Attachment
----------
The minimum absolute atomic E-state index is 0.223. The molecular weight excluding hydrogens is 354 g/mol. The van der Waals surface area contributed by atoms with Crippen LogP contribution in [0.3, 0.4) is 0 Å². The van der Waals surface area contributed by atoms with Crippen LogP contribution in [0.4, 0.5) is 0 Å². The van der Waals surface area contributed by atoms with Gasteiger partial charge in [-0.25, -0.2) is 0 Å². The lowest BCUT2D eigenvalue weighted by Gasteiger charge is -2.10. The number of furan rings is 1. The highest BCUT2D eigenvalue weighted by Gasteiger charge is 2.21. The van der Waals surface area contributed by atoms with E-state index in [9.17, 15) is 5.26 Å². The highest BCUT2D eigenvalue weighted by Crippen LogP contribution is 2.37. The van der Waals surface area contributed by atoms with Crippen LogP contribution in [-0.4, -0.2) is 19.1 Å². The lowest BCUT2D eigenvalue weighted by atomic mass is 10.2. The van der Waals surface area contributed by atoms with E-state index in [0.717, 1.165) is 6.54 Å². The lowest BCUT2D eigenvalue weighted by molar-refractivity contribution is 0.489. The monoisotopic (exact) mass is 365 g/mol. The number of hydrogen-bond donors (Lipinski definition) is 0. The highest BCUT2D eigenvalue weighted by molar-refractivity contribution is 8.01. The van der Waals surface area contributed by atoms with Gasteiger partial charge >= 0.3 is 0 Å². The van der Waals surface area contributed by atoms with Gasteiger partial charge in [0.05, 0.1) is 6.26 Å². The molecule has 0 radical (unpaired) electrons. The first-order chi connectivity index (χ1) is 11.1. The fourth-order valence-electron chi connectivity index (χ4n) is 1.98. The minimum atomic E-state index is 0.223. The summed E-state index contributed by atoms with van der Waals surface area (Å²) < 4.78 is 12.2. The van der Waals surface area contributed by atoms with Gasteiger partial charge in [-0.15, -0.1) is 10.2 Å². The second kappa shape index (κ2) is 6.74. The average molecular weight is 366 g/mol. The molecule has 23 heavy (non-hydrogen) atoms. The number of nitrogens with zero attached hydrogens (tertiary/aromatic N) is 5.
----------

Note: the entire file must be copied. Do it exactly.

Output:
The minimum absolute atomic E-state index is 0.223. The molecular weight excluding hydrogens is 354 g/mol. The van der Waals surface area contributed by atoms with Crippen LogP contribution in [0.3, 0.4) is 0 Å². The van der Waals surface area contributed by atoms with Crippen LogP contribution in [0.4, 0.5) is 0 Å². The van der Waals surface area contributed by atoms with Gasteiger partial charge in [-0.25, -0.2) is 0 Å². The lowest BCUT2D eigenvalue weighted by Gasteiger charge is -2.10. The number of furan rings is 1. The highest BCUT2D eigenvalue weighted by Gasteiger charge is 2.21. The van der Waals surface area contributed by atoms with E-state index in [9.17, 15) is 5.26 Å². The highest BCUT2D eigenvalue weighted by Crippen LogP contribution is 2.37. The van der Waals surface area contributed by atoms with Crippen LogP contribution in [-0.4, -0.2) is 19.1 Å². The lowest BCUT2D eigenvalue weighted by atomic mass is 10.2. The van der Waals surface area contributed by atoms with E-state index in [0.717, 1.165) is 6.54 Å². The lowest BCUT2D eigenvalue weighted by molar-refractivity contribution is 0.489. The monoisotopic (exact) mass is 365 g/mol. The number of hydrogen-bond donors (Lipinski definition) is 0. The highest BCUT2D eigenvalue weighted by molar-refractivity contribution is 8.01. The van der Waals surface area contributed by atoms with Gasteiger partial charge >= 0.3 is 0 Å². The van der Waals surface area contributed by atoms with Gasteiger partial charge in [0.05, 0.1) is 6.26 Å². The molecule has 0 radical (unpaired) electrons. The first-order chi connectivity index (χ1) is 11.1. The fourth-order valence-electron chi connectivity index (χ4n) is 1.98. The minimum atomic E-state index is 0.223. The summed E-state index contributed by atoms with van der Waals surface area (Å²) < 4.78 is 12.2. The van der Waals surface area contributed by atoms with Gasteiger partial charge in [-0.15, -0.1) is 10.2 Å². The second kappa shape index (κ2) is 6.74. The average molecular weight is 366 g/mol. The molecule has 23 heavy (non-hydrogen) atoms. The number of nitrogens with zero attached hydrogens (tertiary/aromatic N) is 5.